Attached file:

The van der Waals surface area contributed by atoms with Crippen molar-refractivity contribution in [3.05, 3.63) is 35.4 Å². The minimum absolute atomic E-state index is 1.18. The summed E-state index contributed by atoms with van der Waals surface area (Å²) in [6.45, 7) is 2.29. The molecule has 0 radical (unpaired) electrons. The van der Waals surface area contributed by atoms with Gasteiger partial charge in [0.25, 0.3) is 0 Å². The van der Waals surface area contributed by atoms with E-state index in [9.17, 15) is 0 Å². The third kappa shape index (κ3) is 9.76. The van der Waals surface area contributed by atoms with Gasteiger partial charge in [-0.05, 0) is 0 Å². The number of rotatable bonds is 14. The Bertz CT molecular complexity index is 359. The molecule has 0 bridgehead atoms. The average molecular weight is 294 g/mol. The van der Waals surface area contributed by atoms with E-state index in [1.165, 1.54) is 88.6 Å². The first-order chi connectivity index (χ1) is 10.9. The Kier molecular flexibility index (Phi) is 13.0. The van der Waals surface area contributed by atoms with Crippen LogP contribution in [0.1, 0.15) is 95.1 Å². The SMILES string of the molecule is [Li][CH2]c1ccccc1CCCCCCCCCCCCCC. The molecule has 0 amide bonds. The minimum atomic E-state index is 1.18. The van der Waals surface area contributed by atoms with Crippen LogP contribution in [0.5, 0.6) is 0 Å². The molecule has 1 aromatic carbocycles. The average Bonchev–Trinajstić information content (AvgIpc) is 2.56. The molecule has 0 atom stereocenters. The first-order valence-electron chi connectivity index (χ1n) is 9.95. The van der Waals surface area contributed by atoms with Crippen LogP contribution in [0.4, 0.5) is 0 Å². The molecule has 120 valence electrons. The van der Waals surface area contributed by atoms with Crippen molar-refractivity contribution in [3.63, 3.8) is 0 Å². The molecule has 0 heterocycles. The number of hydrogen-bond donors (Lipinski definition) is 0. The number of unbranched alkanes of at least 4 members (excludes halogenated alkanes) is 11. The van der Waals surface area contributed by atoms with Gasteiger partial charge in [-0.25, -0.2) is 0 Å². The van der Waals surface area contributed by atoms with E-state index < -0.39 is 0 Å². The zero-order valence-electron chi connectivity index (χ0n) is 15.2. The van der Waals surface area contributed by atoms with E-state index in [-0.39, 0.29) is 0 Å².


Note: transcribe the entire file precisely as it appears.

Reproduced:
The van der Waals surface area contributed by atoms with Crippen molar-refractivity contribution in [3.05, 3.63) is 35.4 Å². The minimum absolute atomic E-state index is 1.18. The summed E-state index contributed by atoms with van der Waals surface area (Å²) in [6.45, 7) is 2.29. The molecule has 0 radical (unpaired) electrons. The van der Waals surface area contributed by atoms with Gasteiger partial charge in [0.25, 0.3) is 0 Å². The van der Waals surface area contributed by atoms with E-state index in [9.17, 15) is 0 Å². The third kappa shape index (κ3) is 9.76. The van der Waals surface area contributed by atoms with Gasteiger partial charge in [-0.05, 0) is 0 Å². The number of rotatable bonds is 14. The Bertz CT molecular complexity index is 359. The molecule has 0 bridgehead atoms. The average molecular weight is 294 g/mol. The van der Waals surface area contributed by atoms with E-state index in [1.165, 1.54) is 88.6 Å². The first-order chi connectivity index (χ1) is 10.9. The Kier molecular flexibility index (Phi) is 13.0. The van der Waals surface area contributed by atoms with Crippen LogP contribution in [0.1, 0.15) is 95.1 Å². The SMILES string of the molecule is [Li][CH2]c1ccccc1CCCCCCCCCCCCCC. The molecule has 0 amide bonds. The minimum atomic E-state index is 1.18. The van der Waals surface area contributed by atoms with Crippen LogP contribution in [0.5, 0.6) is 0 Å². The molecule has 1 aromatic carbocycles. The average Bonchev–Trinajstić information content (AvgIpc) is 2.56. The molecule has 0 atom stereocenters. The first-order valence-electron chi connectivity index (χ1n) is 9.95. The van der Waals surface area contributed by atoms with Crippen LogP contribution in [0.4, 0.5) is 0 Å². The molecule has 120 valence electrons. The van der Waals surface area contributed by atoms with Crippen molar-refractivity contribution in [3.63, 3.8) is 0 Å². The molecule has 0 heterocycles. The number of hydrogen-bond donors (Lipinski definition) is 0. The number of unbranched alkanes of at least 4 members (excludes halogenated alkanes) is 11. The van der Waals surface area contributed by atoms with Gasteiger partial charge in [-0.25, -0.2) is 0 Å². The van der Waals surface area contributed by atoms with E-state index < -0.39 is 0 Å². The zero-order valence-electron chi connectivity index (χ0n) is 15.2. The van der Waals surface area contributed by atoms with E-state index in [-0.39, 0.29) is 0 Å².